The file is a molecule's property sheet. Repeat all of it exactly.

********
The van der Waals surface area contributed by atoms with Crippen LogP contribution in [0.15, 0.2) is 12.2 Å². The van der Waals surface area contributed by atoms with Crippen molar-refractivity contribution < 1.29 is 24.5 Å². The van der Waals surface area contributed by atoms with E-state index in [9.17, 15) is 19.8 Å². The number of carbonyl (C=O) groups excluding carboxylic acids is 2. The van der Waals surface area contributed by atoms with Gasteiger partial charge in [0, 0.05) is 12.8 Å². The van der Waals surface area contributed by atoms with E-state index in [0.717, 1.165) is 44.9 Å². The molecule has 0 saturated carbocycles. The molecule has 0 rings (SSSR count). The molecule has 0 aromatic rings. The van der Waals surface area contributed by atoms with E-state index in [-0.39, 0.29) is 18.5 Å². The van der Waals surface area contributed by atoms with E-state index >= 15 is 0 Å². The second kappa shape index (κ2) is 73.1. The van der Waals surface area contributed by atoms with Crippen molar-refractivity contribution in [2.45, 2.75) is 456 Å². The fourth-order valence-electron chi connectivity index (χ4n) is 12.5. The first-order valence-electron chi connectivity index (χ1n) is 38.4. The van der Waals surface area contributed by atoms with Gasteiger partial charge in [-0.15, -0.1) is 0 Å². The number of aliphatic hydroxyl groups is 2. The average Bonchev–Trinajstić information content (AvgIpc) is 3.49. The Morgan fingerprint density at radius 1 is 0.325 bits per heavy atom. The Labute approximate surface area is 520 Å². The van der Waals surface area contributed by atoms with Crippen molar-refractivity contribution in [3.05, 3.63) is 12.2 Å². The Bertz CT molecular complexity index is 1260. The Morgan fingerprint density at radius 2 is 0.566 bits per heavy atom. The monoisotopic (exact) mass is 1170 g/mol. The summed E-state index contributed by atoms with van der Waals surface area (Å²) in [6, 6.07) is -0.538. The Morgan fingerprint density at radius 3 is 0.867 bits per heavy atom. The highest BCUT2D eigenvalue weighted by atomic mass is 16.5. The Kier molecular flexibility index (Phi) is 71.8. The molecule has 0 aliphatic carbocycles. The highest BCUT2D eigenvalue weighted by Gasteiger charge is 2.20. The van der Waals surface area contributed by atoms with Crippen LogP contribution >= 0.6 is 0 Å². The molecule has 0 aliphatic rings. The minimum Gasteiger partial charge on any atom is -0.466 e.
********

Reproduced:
The van der Waals surface area contributed by atoms with Crippen LogP contribution in [0.15, 0.2) is 12.2 Å². The van der Waals surface area contributed by atoms with Crippen molar-refractivity contribution < 1.29 is 24.5 Å². The van der Waals surface area contributed by atoms with E-state index in [9.17, 15) is 19.8 Å². The number of carbonyl (C=O) groups excluding carboxylic acids is 2. The van der Waals surface area contributed by atoms with Gasteiger partial charge in [0, 0.05) is 12.8 Å². The van der Waals surface area contributed by atoms with E-state index in [0.717, 1.165) is 44.9 Å². The molecule has 0 saturated carbocycles. The molecule has 0 rings (SSSR count). The molecule has 0 aromatic rings. The van der Waals surface area contributed by atoms with E-state index in [-0.39, 0.29) is 18.5 Å². The van der Waals surface area contributed by atoms with E-state index >= 15 is 0 Å². The second kappa shape index (κ2) is 73.1. The van der Waals surface area contributed by atoms with Crippen molar-refractivity contribution in [2.45, 2.75) is 456 Å². The fourth-order valence-electron chi connectivity index (χ4n) is 12.5. The first-order valence-electron chi connectivity index (χ1n) is 38.4. The van der Waals surface area contributed by atoms with Gasteiger partial charge in [-0.15, -0.1) is 0 Å². The number of aliphatic hydroxyl groups is 2. The average Bonchev–Trinajstić information content (AvgIpc) is 3.49. The Morgan fingerprint density at radius 1 is 0.325 bits per heavy atom. The Labute approximate surface area is 520 Å². The van der Waals surface area contributed by atoms with Crippen molar-refractivity contribution in [3.05, 3.63) is 12.2 Å². The Bertz CT molecular complexity index is 1260. The Morgan fingerprint density at radius 2 is 0.566 bits per heavy atom. The monoisotopic (exact) mass is 1170 g/mol. The summed E-state index contributed by atoms with van der Waals surface area (Å²) in [6, 6.07) is -0.538. The Morgan fingerprint density at radius 3 is 0.867 bits per heavy atom. The highest BCUT2D eigenvalue weighted by atomic mass is 16.5. The Kier molecular flexibility index (Phi) is 71.8. The molecule has 0 aliphatic carbocycles. The highest BCUT2D eigenvalue weighted by Gasteiger charge is 2.20. The van der Waals surface area contributed by atoms with Crippen LogP contribution >= 0.6 is 0 Å². The molecule has 0 aliphatic rings. The minimum Gasteiger partial charge on any atom is -0.466 e.